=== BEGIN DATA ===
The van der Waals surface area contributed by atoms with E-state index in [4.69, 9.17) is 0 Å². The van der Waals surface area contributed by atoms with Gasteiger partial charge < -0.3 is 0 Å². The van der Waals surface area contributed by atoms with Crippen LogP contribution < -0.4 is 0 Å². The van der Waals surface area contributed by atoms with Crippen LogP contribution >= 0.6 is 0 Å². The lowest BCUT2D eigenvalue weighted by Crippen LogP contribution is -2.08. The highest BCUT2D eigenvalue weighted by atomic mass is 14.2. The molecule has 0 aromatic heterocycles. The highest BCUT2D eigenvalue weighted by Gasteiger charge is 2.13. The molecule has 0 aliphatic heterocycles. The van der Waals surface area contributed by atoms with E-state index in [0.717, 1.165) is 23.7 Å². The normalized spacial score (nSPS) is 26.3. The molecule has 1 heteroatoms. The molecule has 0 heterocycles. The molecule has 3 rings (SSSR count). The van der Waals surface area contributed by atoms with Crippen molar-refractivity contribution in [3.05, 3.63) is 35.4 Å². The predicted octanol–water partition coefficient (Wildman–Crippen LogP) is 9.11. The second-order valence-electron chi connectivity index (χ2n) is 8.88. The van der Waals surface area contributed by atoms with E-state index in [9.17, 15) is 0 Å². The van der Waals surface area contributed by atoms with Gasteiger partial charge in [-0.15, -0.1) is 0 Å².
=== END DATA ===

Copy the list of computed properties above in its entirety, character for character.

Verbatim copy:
The van der Waals surface area contributed by atoms with E-state index in [4.69, 9.17) is 0 Å². The van der Waals surface area contributed by atoms with Gasteiger partial charge < -0.3 is 0 Å². The van der Waals surface area contributed by atoms with Crippen LogP contribution < -0.4 is 0 Å². The van der Waals surface area contributed by atoms with Crippen LogP contribution >= 0.6 is 0 Å². The lowest BCUT2D eigenvalue weighted by Crippen LogP contribution is -2.08. The highest BCUT2D eigenvalue weighted by atomic mass is 14.2. The molecule has 0 aromatic heterocycles. The highest BCUT2D eigenvalue weighted by Gasteiger charge is 2.13. The molecule has 0 aliphatic heterocycles. The van der Waals surface area contributed by atoms with E-state index in [0.717, 1.165) is 23.7 Å². The normalized spacial score (nSPS) is 26.3. The molecule has 1 heteroatoms. The molecule has 0 heterocycles. The molecule has 3 rings (SSSR count). The van der Waals surface area contributed by atoms with Crippen molar-refractivity contribution in [3.05, 3.63) is 35.4 Å². The predicted octanol–water partition coefficient (Wildman–Crippen LogP) is 9.11. The second-order valence-electron chi connectivity index (χ2n) is 8.88. The van der Waals surface area contributed by atoms with E-state index in [9.17, 15) is 0 Å². The van der Waals surface area contributed by atoms with Gasteiger partial charge in [-0.15, -0.1) is 0 Å².